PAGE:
Jin Dong-Yan is a virologist in the University of Hong Kong's department of biochemistry. With a bachelor's degree from Sun Yat-sen University in Guangzhou, a PhD from the Chinese Academy of Preventive Medicine in Beijing and a postdoctoral stint at the US National Institutes of Health, Jin benefits from the experience of working in vastly different research systems.
Why did you decide to go to the United States?
Twenty years ago, China had well-equipped facilities, especially in my field at my institution. The infrastructure to support fundamental research in biomedical sciences, however, was not well developed. I decided to do my postdoctoral research in the United States because the country was more advanced and had more world-class research opportunities than China.
What brought you back to Hong Kong?
First, I am Cantonese, so Hong Kong was a natural choice for me and my family. Second, when I joined the University of Hong Kong (HKU) in 1998 [a year after it officially reverted to Chinese rule], the city had already developed an advanced infrastructure to support basic research. I believed that Hong Kong was the best place to do science in Asia, and that I would do well. Third, HKU approached me with an attractive offer.
What are some of the strengths and weaknesses of Hong Kong's research system?
The greatest strength is international peer review. All proposals submitted to Hong Kong's Research Grants Council are subjected to a rigorous review process handled by a panel comprising world-renowned, independent experts. Unfortunately, because of limited resources, researchers in Hong Kong seldom have the chance to propose big projects. They have to be realistic and their projects tend to be more conservative.
What is the tenure system at HKU like?
HKU did not have a well-developed tenure system before I joined, but it was in the process of setting one up. Before that, people would be tenured immediately when they joined the university. That is no longer the case: today, people are given tenure only after the satisfactory completion of two three-year contracts, and there is no automatic promotion. In this respect, the HKU tenure system has become more similar to that at universities in North America. Beyond awarding tenure, we also have a system of performance review and development to evaluate our faculty annually. For non-clinical staff, we look at teaching, research and community service; clinical staff are also evaluated by their clinical service.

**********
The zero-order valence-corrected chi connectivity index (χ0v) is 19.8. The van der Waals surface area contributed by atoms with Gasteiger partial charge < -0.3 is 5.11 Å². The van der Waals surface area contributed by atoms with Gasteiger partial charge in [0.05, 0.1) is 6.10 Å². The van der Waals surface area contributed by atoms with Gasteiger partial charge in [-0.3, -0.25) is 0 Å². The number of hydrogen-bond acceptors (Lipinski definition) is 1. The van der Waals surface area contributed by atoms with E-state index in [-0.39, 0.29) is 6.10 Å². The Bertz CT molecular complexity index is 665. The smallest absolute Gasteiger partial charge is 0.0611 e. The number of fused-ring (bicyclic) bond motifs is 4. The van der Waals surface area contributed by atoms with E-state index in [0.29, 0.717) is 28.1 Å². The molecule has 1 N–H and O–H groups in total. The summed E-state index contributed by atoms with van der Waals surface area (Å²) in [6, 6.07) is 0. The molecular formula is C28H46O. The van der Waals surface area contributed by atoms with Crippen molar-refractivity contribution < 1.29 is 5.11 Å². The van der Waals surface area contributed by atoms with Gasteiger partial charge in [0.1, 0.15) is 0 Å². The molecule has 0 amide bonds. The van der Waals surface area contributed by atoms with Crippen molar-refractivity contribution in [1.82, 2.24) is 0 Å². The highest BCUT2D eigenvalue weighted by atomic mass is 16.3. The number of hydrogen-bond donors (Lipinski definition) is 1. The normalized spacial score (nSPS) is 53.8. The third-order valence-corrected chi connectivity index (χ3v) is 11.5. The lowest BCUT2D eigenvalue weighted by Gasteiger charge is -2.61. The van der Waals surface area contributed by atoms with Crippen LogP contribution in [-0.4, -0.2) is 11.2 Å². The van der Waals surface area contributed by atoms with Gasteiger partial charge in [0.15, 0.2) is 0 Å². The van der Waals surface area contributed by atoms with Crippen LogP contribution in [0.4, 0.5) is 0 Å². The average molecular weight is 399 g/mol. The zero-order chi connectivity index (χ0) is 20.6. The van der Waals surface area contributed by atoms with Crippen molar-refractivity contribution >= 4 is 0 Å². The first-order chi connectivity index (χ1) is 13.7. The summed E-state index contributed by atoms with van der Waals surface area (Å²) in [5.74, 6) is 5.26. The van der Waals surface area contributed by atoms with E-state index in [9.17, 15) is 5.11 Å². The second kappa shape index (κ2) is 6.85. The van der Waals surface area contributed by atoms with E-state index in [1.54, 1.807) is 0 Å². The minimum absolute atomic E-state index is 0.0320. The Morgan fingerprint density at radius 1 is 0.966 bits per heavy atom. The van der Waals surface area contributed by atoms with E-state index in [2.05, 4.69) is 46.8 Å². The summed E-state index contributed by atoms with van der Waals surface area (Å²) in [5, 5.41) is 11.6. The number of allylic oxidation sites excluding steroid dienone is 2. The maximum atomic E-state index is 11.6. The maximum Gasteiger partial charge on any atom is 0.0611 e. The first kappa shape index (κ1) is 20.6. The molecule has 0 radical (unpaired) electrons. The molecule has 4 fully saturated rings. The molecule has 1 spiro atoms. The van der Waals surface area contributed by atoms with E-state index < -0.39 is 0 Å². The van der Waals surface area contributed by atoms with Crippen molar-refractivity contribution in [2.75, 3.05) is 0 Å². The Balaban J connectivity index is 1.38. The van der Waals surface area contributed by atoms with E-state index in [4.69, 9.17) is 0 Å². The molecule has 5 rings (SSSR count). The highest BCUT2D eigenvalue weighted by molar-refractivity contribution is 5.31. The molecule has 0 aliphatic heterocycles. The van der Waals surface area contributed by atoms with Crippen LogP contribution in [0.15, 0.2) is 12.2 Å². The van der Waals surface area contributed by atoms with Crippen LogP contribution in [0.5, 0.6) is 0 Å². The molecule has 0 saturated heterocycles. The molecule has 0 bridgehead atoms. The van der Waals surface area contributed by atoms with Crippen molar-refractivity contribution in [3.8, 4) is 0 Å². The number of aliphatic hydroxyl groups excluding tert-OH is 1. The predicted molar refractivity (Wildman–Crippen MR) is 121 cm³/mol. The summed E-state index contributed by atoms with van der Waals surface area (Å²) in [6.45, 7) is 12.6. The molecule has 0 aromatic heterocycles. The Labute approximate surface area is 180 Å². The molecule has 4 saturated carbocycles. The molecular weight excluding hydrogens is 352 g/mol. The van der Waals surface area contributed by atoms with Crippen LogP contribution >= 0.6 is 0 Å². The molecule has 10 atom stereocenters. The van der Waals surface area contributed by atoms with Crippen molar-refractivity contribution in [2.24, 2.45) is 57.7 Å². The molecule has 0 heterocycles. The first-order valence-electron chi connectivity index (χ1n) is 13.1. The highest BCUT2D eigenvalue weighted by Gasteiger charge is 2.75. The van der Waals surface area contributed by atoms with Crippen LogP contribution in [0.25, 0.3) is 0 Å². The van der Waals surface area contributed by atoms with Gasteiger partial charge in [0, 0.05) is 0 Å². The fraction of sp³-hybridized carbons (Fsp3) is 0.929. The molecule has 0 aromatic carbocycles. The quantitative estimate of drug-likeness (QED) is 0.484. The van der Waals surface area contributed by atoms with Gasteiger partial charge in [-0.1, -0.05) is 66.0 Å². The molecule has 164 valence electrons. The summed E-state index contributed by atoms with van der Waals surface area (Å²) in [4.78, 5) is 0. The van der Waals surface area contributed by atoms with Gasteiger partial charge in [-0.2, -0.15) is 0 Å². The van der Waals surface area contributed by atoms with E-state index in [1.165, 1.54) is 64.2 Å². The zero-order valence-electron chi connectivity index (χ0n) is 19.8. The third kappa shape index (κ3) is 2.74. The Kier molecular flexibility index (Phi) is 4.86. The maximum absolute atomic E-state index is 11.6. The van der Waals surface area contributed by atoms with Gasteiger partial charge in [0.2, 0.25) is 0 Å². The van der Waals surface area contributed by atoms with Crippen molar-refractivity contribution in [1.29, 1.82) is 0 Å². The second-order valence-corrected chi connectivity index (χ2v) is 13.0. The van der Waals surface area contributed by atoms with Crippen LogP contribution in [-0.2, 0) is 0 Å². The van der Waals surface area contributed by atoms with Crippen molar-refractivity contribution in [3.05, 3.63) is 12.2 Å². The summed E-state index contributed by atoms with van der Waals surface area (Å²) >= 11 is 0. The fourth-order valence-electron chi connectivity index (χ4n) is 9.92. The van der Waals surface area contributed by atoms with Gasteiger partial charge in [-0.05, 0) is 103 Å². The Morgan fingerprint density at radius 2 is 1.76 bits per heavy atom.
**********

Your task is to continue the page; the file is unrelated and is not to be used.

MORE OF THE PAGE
How does the university decide who to recruit?
We look at publications, but that is just one of several important factors. For example, we look at whether the candidate's areas of expertise complement what we already have. And during an interview, we evaluate communication and interpersonal skills. We need to find out whether this candidate is the one we really want and will enhance us in the years to come.
What is the system like in mainland China?
The mainland system has evolved over the years. When I left Sun Yat-sen University 30 years ago, performance reviews for tenure and promotion were run by local researchers, who might be influenced by personal connections. After many years of criticism, the system became more modern and international. One of the improvements was to weigh journals' impact factors when assessing the value of a researcher's publications. This encouraged faculty members to publish papers in top international journals. However, the system went too far and placed too much emphasis on impact factors and not enough on international peer review. The abuse of impact factors is out of proportion now, and that is the main weakness of the current system in mainland China.
What brought about these changes in the Chinese system?
The main driver was that many Chinese scientists based in the United States criticized the Chinese system and suggested a change from rule-by-people to rule-by-merit. They found that funding and faculty promotion are decided in the US in a merit-based way, which they felt is superior to the system in China. The Chinese government finally took some of their advice. Unfortunately, the Chinese evaluation system has gradually evolved into not a merit-based but a metrics-based one.
Is Hong Kong's research system still better than mainland China's?
Yes, our system is more advanced and fairer because we are much closer to the international standard. Also, on the mainland there is still too much interference in research by the government. That is not what scientists need when they are trying to do good research. Mainland China is making progress to improve its system, but there is still miles to go.
Interview by Felix Cheung
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Cheung, F. Q&A: Jin Dong-Yan. Nature 520, S37 (2015). https://doi.org/10.1038/520S37a